Question: What is the difference between the “Visual” and “Visual Effect” captions?
Answer: These are very often confused. “Visual” refers to “Visual Performance”. That particular captions deals primarily with the cleanliness of the visual performance. Are the lines straight, the spacing consistent, the feet moving at the same pulse and using the same technique? Is the guard manipulating their equipment together? If your answer to all of these questions is ‘yes’, you would expect that band to score well in the visual performance caption (evaluated by two separate judges). Keep in mind, however, that the judges can’t always see everything 100% of the time. I try to sample individual sections (the clarinets, the battery percussion, etc.) as well as look at the total ensemble (also known as near focus vs. far focus). If I’m evaluating a 16-count visual phrase by the flutes on the left side 30-yd line, I may miss the two baritone players out of the form on the right side 25-yd line. On the new KMEA sheets, there is also a sub-caption for content where a judge can credit the various responsibilities that the performers are given within the show.
Contrary to popular belief, visual effect is NOT all about how many horn flashes and body lunges that you do! Visual effect concerns itself more with the actual content of the program from a design standpoint and how well that program is being communicated by the performers. Do the transitions from phrase to phrase make sense? Are the guard and percussion integrated into the visual program? Does the program contain a good amount of variety? Does the visual program enhance the music being presented? Are the performers emotionally involved in the performance and able to create various moods and nuances? If your answer to these questions is ‘yes’, you would expect that band to score well in the visual effect caption.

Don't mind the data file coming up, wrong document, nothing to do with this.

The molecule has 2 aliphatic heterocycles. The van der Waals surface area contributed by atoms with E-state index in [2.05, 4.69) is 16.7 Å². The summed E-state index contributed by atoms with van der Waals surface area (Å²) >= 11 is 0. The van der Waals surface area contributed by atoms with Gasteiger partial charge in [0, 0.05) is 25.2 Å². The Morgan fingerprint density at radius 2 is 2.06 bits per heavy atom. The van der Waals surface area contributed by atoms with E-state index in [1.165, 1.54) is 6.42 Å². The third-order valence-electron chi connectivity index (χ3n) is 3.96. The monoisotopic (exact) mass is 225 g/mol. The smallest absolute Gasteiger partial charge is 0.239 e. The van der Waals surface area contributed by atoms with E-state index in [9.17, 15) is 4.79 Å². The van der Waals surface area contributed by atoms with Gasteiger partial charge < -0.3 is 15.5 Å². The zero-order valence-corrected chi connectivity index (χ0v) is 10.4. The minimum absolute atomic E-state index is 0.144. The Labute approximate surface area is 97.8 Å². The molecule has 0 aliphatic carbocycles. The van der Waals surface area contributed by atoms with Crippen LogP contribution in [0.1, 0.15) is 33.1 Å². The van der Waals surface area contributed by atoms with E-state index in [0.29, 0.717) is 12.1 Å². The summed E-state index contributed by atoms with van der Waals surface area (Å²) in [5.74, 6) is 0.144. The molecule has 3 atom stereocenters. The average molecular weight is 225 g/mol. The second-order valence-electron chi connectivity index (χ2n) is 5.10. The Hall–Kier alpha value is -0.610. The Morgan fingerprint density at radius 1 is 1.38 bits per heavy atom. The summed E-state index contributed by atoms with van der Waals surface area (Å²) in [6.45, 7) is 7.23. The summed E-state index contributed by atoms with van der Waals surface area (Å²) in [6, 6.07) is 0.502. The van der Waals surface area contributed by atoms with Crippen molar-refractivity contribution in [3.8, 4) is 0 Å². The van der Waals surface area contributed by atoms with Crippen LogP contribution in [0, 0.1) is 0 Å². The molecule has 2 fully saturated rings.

One of the common misconceptions in today’s competitive world is that people think that bands that march well should automatically score well in the visual effect caption. That may not always be the case. A very basic show with limited variety could potentially score well in the visual performance caption, but would more than likely not fare as well in visual effect. You can also have program that may have a fair amount of ‘dirt’ in them but are so well designed from a conceptual standpoint that they do better in effect than they do in performance. The top level bands ultimately do well in BOTH captions.
– Mark Culp 10/03/2007